Photo by Sue Tone.
It was 26 years ago that the Empty Bowls event began as a high school ceramics class project in Michigan in 1990. The non-profit Imagine/Render Group promotes the event in the fight against hunger, but independent communities manage their own events.
Prescott’s first Empty Bowls occurred in 1997, and this year’s 19th annual event takes place from 11 a.m. to 2 p.m. Sunday, Sept. 11, on the courthouse plaza, sponsored the two Unitarian Universalist congregations of Prescott.
“I really don’t know of another community event that brings out so many enthusiastic people who are willing to stand in line for 30 minutes or more to select a handcrafted bowl and eat soup,” said Eunice Ricklefs, event coordinator.
A donation of $15 gets participants a handmade ceramic bowl of their choice and two servings of soup prepared by 14 local chefs. Bread and water are included. A separate table holds about 40 specialty items for a silent auction that includes artwork, hand-turned wooden bowls, ceramic platters, mugs, vases, and jewelry.
First in line gets first pick of more than 600 ceramic bowls made by artists and students, but there will be enough to choose from throughout the event.
Attendees select two servings of gourmet soup offered by Augie’s (Gumbo); Far From Folsom (Cash Chili Steak & Bean); Blackboard Kitchen (Vegan Spicy Asian); Lonesome Valley Brewery (New England Clam Chowder); El Gato Azul (Posole); Prescott Seafood Co. (Lobster Bisque); Hungry Monk (Onion Beer Cheese Soup); Park Plaza Deli (Vegan Roasted Butternut Curry); Raven Cafe (Manhattan Chowder); Bonnfire of Chino Valley (Minestrone); Premier Catering & Events (Southwestern Chipotle Chicken); El Gato Azul (Salmon Bisque); Hassayampa Inn (Albondigas de mi Familia); and Muphy’s Restaurant (Buffalo Chicken Potato soup w/Bleu Cheese garnish).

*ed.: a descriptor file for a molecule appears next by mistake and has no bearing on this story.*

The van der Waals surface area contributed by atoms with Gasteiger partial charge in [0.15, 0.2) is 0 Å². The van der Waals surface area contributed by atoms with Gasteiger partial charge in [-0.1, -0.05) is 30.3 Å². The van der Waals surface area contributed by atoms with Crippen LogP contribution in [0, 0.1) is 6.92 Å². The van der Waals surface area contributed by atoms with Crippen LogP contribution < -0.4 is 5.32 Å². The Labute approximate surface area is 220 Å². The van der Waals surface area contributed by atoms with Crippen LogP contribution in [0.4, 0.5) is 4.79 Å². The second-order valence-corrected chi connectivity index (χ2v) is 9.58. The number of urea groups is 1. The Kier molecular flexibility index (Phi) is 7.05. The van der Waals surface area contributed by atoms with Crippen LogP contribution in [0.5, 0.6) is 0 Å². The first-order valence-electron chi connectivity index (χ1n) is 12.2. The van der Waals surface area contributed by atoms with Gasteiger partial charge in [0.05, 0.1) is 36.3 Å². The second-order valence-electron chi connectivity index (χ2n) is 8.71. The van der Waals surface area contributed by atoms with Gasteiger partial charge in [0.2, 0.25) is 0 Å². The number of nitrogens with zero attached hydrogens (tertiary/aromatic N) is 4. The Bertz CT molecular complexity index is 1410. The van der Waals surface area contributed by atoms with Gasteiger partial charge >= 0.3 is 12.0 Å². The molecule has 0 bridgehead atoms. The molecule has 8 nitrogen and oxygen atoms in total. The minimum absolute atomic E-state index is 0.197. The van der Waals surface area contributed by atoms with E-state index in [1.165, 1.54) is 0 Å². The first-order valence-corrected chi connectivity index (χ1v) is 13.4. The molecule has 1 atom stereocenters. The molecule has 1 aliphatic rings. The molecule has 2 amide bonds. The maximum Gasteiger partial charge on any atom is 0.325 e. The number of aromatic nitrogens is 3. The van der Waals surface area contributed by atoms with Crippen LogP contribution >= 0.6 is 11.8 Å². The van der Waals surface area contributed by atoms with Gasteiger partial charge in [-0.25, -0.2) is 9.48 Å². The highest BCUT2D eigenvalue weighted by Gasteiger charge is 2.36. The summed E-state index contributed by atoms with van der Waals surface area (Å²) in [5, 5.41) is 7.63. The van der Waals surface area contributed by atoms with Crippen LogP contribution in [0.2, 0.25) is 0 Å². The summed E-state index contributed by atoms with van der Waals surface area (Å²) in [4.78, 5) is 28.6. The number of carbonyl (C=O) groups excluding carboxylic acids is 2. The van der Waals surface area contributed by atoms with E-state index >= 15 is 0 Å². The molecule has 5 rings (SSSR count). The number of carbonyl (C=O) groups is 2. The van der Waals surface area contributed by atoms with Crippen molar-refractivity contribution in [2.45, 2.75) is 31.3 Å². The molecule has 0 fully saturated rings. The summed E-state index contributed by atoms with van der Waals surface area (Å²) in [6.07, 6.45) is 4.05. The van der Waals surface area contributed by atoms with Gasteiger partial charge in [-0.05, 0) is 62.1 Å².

It takes many hands to run an event like this that brings in about $14,000 for agencies that have included Prescott Community Cupboard, Chino Valley Food Bank, Prescott Valley Food Bank, Yavapai County Food Bank, and CCJ Open Door Pantry.
Boy and Girls Scout troops help with the set-up of shade canopies, tables and chairs, and with the washing of the bowls. Church youth distribute rolls and water, sell raffle tickets and provide escort services for people with disabilities.
Cross-eyed Possum, made up of three Prescott High School students, will entertain the crowd at noon.
“The camaraderie of the community in supporting our local food banks show Prescott at its finest,” Ricklefs said.